Osthryda, Queen of Mercia, translates the relics of her uncle, Oswald of Northumberland, to the Abbey of Bardeney. The monks refuse them admittance because King Oswald had conquered and kept for one year Lindsay, a province of Mercia. Though hourly expecting the destruction of their Abbey, they will yield neither to threats nor to supplications, nor even to celestial signs and wonders. At last, being convinced by the reasoning of a devout man, they repent of their anger.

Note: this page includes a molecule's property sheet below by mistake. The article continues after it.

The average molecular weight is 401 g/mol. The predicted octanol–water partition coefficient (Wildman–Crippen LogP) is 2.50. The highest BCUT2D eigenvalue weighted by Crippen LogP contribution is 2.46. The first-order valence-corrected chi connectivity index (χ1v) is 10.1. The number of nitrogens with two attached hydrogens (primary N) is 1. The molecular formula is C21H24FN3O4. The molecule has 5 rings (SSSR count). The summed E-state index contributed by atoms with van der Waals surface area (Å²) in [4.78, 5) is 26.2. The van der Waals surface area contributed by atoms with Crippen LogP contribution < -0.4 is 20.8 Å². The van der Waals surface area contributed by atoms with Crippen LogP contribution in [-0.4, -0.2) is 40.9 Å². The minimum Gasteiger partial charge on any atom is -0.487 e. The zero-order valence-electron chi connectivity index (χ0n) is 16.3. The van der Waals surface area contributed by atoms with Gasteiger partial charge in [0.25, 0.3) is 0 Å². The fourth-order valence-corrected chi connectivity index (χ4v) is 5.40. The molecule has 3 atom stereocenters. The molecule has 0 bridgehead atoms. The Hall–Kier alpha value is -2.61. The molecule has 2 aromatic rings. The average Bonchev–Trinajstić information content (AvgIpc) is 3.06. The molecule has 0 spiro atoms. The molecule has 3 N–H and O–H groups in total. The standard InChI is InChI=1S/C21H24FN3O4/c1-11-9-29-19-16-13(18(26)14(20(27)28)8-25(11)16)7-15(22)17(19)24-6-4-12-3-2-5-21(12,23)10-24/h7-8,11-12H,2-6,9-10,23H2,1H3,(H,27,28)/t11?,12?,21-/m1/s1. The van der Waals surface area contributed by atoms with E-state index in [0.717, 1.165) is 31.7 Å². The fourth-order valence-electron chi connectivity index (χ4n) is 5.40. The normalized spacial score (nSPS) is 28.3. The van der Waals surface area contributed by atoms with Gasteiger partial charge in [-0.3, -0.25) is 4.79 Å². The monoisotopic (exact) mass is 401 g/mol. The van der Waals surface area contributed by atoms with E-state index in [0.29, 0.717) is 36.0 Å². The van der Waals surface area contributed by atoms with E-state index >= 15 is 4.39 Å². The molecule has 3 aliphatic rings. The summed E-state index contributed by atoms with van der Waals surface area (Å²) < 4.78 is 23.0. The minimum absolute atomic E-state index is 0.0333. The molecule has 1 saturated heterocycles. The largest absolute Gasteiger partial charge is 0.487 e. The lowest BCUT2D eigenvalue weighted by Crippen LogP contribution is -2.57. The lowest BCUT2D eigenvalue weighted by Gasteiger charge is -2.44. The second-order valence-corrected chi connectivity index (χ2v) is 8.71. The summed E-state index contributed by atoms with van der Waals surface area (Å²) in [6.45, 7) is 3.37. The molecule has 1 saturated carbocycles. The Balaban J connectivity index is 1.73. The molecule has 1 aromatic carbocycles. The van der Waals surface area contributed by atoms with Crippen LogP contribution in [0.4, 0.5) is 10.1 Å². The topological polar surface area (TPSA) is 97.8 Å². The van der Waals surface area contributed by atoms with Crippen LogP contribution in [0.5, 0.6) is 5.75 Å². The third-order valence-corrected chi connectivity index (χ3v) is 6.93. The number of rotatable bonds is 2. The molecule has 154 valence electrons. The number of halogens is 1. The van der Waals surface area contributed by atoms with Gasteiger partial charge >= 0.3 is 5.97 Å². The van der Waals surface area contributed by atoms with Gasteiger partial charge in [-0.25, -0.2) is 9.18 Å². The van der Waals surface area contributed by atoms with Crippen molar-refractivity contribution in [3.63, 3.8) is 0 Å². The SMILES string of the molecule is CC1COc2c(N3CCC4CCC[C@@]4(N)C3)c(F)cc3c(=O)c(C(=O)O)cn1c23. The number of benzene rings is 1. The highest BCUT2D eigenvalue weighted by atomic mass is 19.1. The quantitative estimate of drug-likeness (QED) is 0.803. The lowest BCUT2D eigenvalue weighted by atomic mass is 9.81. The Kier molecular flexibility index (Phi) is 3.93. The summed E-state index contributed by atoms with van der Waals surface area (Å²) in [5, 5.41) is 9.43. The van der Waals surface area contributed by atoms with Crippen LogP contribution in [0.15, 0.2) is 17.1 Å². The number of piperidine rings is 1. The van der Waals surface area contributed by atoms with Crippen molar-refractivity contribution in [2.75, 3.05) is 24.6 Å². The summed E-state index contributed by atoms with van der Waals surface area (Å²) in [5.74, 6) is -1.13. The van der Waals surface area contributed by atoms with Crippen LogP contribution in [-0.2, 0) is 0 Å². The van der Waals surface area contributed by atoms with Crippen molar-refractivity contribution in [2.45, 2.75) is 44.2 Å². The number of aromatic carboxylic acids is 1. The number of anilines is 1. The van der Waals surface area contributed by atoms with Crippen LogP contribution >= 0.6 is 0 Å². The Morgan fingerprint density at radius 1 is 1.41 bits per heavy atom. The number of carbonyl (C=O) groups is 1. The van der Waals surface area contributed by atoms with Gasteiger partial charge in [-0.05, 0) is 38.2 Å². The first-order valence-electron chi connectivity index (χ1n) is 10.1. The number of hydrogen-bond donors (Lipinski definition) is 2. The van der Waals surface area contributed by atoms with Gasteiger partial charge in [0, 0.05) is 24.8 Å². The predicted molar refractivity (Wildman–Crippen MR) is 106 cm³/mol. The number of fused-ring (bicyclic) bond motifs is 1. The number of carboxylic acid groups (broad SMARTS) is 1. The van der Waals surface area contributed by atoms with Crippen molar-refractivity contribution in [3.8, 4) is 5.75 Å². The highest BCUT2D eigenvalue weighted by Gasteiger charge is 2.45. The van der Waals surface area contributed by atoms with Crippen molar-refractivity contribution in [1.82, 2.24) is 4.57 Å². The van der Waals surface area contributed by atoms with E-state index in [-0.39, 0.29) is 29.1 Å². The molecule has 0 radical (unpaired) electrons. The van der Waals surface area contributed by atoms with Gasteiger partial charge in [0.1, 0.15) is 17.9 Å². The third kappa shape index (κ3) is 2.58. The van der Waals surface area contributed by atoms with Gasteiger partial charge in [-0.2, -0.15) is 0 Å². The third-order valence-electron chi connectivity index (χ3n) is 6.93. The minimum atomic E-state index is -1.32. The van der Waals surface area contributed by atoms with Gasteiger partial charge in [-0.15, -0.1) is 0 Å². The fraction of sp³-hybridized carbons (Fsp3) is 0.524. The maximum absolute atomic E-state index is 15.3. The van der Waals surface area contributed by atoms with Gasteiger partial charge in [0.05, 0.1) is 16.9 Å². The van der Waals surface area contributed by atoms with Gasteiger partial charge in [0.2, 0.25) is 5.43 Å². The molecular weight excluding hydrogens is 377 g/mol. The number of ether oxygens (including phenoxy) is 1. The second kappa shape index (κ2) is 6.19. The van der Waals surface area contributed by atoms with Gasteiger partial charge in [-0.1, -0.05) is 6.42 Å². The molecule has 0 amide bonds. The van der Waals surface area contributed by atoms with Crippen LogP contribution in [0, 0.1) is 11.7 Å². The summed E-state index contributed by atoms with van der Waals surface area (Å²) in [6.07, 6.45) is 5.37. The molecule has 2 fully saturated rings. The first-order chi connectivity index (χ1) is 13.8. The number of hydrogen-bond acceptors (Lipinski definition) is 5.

Silent, with gloomy brows in conclave sat The monks of Bardeney, nigh the eastern sea;— Rumour, that still outruns the steps of ill, Smote on their gates with news: 'Osthryda comes To bury here her royal uncle's bones, Northumbrian Oswald.' Oswald was a Saint; Had loosed from Pagan bonds that Christian land His own by right. But Oswald had subdued Lindsay, a Mercian province; and the monks Were sons of Mercia leal and true. Osthryda, Northumbrian born, had wedded Mercia's King; Therefore the monks of Bardeney pondered thus: 'This Mercian Queen spurns her adopted country! Must Mercia therefore build her conqueror's tomb? Though earth and hell cried "Ay," it should not be!' Thus mused the brethren till the sun went down: Then lo! beyond a vista in the woods Drew nigh a Bier, black-plumed, with funeral train: Thereon the stern monks gazed, and gave command To close the Abbey's gate. Beside that gate Tent-roofed that Bier remained. Before them soon Stood up the royal herald. Thus he spake: 'Ye sacred monks of Bardeney's Abbey, hail! Osthryda, wife of Ethelred our King, Prays that God's peace may keep this House forever. The Queen has hither brought, by help of God, King Oswald's bones, and sues for them a grave Within this hallowed precinct.' Answer came: 'King Oswald, living, was Northumbria's King; King Oswald, by the pride of life seduced, Wrested from Mercia's sceptre Lindsay's soil; Therefore in Lindsay's soil King Oswald, dead, May never find repose.' Before them next Three earls advanced full-armed, and spake loud-voiced: 'Our Queen is consort of the Mercian King; Ye, monks, are Mercian subjects! Sirs, beware! Our King and Queen have loved you well till now, And ranked your abbey highest in their realm: But hearts ingrate can sour the mood of love; And Ethelred, though mild as summer skies When mildly used, once angered'——Answer came: 'We know it, and await our doom, content: If Mercia's King contemns his realm, more need That Mercia's priests her confessors should die: In Bardeney's church King Oswald ne'er shall rest: Ye have your answer, Earls!' Through that dim hall Ere long a gentler embassage made way, Three priests; arrived, they knelt, and, reverent, spake: 'Fathers and brethren, Oswald was a Saint! He loosed his native land from pagan thrall: Churches and convents everywhere he built: His relics, year by year, grow glorious more Through miracles and signs. Fathers revered, Within this sanctuary beloved of God Vouchsafe his dust interment!' They replied: 'We know that Oswald is a Saint with God: We know he freed his realm from pagan thrall; We know that churches everywhere he built; We know that from his relics Grace proceeds As light from sun and moon. In heaven a crown Rests on Saint Oswald's head: yet here on earth King Oswald's foot profaned our Mercian bound: Therefore in Mercian earth he finds not grave.' Silent those priests withdrew. An hour well-nigh Went by in silence. Then with forehead crowned And mourner's veil, and step of one that mourns, The Queen advanced, a lady at each side, And 'mid the circle stood, and thus implored: 'Not as your Sovereign come I, holy Sirs, Since all are equal in the House of God; Nor stand I here a stranger. Many a day In this your church, I knelt, while yet a child; Then too, as now, within my breast there lived The tenderest of its ardours and the best, Zeal for my kinsman's fame. That time how oft I heard my Father, Oswy, cry aloud, "O Brother, had I walked but in thy ways My foot had never erred!" In maiden youth I met with one who shared my loyal zeal, Mercian himself: 'twas thus he won my heart: My royal husband shared it; shares this hour My trust that 'mid the altars reared by us To grace this chiefest Minster of our realm May rest the relics of our household Saint— To spurn them from your threshold were to shame.' She spake: benign and soft the answering voice: 'Entreat us not, thou mourner true and kind, Lest we, by pity from the straight path drawn, Sin more than thou. Thou know'st what thing love is, Thus loving one who died before thy birth! Up to the measure of high love and fit Thou lov'st him for this cause, because thy heart Hath never rested on base love and bad: Lady, a sterner severance monks have made: Not base and bad alone do they reject, But lesser good for better and for best: Therefore what yet remains they love indeed: A single earthly love is theirs unblamed, Their Country! Lo, the wild-bird loves her nest, Lions their caves:—to us God gave a Country. What heart of man but loves that mother-land Whose omnipresent arms are round him still In vale and plain; whose voice in every stream; Whose breath his forehead cools; whose eyes with joy Regard her offspring issuing forth each morn On duteous tasks; to rest each eve returning? And who that loves her but must hate her foes? Lady, accept God's Will, nor strive by prayer To change it. In our guest-house rest this night, Thou, and thy train.'